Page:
Cameron is in the fourth grade.
He plays football, baseball, basketball and he wrestles.
But his Massachusetts school sent home a letter telling his parents he's fat.
The state says 32% of students have a body mass index showing they're overweight or obese.
The letters are meant to help parents fight child obesity.
But Cam's dad says they're a waste because they don't take into account muscle mass.
Matt Watson said, "No one wants get a letter being told they are obese. That's a very strong, uncomfortable word and we just didn't see it fitting with our son. He's very active, he's very strong."
The state is also sending letters home to students who are underweight.
Parents can choose to keep their child from being screened for body mass index.
Copyright 2013 Scripps Media, Inc. All rights reserved. This material may not be published, broadcast, rewritten, or redistributed.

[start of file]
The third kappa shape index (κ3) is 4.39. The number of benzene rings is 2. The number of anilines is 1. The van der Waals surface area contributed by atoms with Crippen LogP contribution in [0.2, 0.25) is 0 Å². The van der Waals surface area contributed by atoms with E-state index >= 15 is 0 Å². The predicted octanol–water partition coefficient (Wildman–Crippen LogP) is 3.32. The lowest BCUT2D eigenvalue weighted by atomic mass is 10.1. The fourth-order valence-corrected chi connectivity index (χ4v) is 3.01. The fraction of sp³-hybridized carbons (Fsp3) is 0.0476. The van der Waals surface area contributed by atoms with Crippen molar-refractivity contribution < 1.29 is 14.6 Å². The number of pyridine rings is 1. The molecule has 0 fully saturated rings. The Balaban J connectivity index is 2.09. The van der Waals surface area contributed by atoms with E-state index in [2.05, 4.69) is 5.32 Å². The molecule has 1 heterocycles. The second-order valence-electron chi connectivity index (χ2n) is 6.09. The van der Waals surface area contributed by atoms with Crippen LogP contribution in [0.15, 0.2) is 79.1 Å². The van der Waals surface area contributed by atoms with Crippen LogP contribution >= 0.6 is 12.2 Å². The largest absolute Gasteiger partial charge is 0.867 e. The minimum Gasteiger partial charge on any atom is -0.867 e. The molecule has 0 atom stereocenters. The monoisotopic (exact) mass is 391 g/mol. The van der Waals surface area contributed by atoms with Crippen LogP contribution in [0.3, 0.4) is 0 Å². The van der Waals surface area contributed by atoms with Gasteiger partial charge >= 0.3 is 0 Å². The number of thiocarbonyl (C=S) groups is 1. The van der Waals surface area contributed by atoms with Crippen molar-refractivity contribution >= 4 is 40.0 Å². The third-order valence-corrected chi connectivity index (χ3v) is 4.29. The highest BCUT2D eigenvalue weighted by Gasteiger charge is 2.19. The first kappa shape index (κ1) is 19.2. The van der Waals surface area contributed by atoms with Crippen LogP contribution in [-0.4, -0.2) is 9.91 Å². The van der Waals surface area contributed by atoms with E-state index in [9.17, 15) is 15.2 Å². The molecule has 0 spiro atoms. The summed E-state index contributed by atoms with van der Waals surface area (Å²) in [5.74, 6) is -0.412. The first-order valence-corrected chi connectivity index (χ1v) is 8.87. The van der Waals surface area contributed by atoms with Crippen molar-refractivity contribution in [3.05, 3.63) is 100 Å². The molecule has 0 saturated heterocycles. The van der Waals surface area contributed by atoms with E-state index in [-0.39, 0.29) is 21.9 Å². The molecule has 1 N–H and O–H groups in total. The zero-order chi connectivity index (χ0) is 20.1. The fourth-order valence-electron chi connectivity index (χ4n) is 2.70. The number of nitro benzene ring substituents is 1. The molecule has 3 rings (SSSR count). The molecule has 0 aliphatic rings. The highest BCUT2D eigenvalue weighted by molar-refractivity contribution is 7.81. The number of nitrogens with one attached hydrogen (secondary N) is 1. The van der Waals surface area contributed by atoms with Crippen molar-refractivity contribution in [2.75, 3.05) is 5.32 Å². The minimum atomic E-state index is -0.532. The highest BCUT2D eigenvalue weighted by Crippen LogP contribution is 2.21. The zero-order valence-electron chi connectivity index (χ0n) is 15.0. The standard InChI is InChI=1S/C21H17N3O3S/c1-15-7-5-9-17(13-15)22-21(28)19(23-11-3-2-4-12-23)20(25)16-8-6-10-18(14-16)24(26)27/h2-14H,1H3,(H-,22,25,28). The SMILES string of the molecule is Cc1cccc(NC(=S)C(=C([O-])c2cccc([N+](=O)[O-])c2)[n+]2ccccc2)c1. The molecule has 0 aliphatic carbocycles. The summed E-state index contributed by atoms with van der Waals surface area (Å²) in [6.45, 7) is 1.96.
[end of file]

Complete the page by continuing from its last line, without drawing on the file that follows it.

Inside the Baltimore Police Department's watch center is the hub from which city police can view hundreds of crime cameras, pull up street corners and follow suspicious activity sometimes in progress; fancy hardware increasingly complimenting witty software.
ABC2 Investigators uncover Baltimore Police officers making huge amounts of overtime as the agency downplays the total amount spent on OT.
Scripps reviewed dozens of lawsuits and spoke with former insiders who all allege the companies that handle Berkshire Hathaway Inc.’s asbestos and pollution claims, wrongfully delay or deny payment to cancer victims...
Baltimore County Public Schools are seeking input on boundaries for the new Mays Chapel Elementary School.